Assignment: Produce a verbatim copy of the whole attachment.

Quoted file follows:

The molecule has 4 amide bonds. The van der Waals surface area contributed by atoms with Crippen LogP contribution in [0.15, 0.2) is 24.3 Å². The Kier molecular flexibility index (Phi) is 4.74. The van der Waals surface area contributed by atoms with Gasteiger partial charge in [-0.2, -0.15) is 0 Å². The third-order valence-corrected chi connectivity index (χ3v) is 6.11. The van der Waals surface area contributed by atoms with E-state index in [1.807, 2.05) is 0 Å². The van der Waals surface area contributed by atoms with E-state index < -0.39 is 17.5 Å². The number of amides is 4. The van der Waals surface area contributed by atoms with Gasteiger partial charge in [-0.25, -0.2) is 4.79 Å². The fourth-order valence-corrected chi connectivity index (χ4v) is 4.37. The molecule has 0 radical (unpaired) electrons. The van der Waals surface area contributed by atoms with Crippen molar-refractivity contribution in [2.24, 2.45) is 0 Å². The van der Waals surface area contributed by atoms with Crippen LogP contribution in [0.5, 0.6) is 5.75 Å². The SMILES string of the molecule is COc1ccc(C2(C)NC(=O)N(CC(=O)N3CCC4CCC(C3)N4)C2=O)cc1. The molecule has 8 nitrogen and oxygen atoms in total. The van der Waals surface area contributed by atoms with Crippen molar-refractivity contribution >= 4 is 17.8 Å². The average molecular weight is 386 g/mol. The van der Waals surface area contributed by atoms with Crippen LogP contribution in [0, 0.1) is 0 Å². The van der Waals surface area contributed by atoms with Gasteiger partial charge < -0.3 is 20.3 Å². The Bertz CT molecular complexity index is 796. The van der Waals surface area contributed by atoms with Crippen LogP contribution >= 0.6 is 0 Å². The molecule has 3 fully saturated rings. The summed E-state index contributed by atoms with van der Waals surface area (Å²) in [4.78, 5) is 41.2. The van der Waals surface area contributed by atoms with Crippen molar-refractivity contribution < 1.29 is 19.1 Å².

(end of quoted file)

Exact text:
The molecule has 4 amide bonds. The van der Waals surface area contributed by atoms with Crippen LogP contribution in [0.15, 0.2) is 24.3 Å². The Kier molecular flexibility index (Phi) is 4.74. The van der Waals surface area contributed by atoms with Gasteiger partial charge in [-0.2, -0.15) is 0 Å². The third-order valence-corrected chi connectivity index (χ3v) is 6.11. The van der Waals surface area contributed by atoms with E-state index in [1.807, 2.05) is 0 Å². The van der Waals surface area contributed by atoms with E-state index < -0.39 is 17.5 Å². The number of amides is 4. The van der Waals surface area contributed by atoms with Gasteiger partial charge in [-0.25, -0.2) is 4.79 Å². The fourth-order valence-corrected chi connectivity index (χ4v) is 4.37. The molecule has 0 radical (unpaired) electrons. The van der Waals surface area contributed by atoms with Crippen molar-refractivity contribution in [2.24, 2.45) is 0 Å². The van der Waals surface area contributed by atoms with Crippen LogP contribution in [0.5, 0.6) is 5.75 Å². The SMILES string of the molecule is COc1ccc(C2(C)NC(=O)N(CC(=O)N3CCC4CCC(C3)N4)C2=O)cc1. The molecule has 8 nitrogen and oxygen atoms in total. The van der Waals surface area contributed by atoms with Crippen molar-refractivity contribution >= 4 is 17.8 Å². The average molecular weight is 386 g/mol. The van der Waals surface area contributed by atoms with Crippen LogP contribution in [0, 0.1) is 0 Å². The van der Waals surface area contributed by atoms with Gasteiger partial charge < -0.3 is 20.3 Å². The Bertz CT molecular complexity index is 796. The van der Waals surface area contributed by atoms with Crippen LogP contribution >= 0.6 is 0 Å². The molecule has 3 fully saturated rings. The summed E-state index contributed by atoms with van der Waals surface area (Å²) in [4.78, 5) is 41.2. The van der Waals surface area contributed by atoms with Crippen molar-refractivity contribution < 1.29 is 19.1 Å².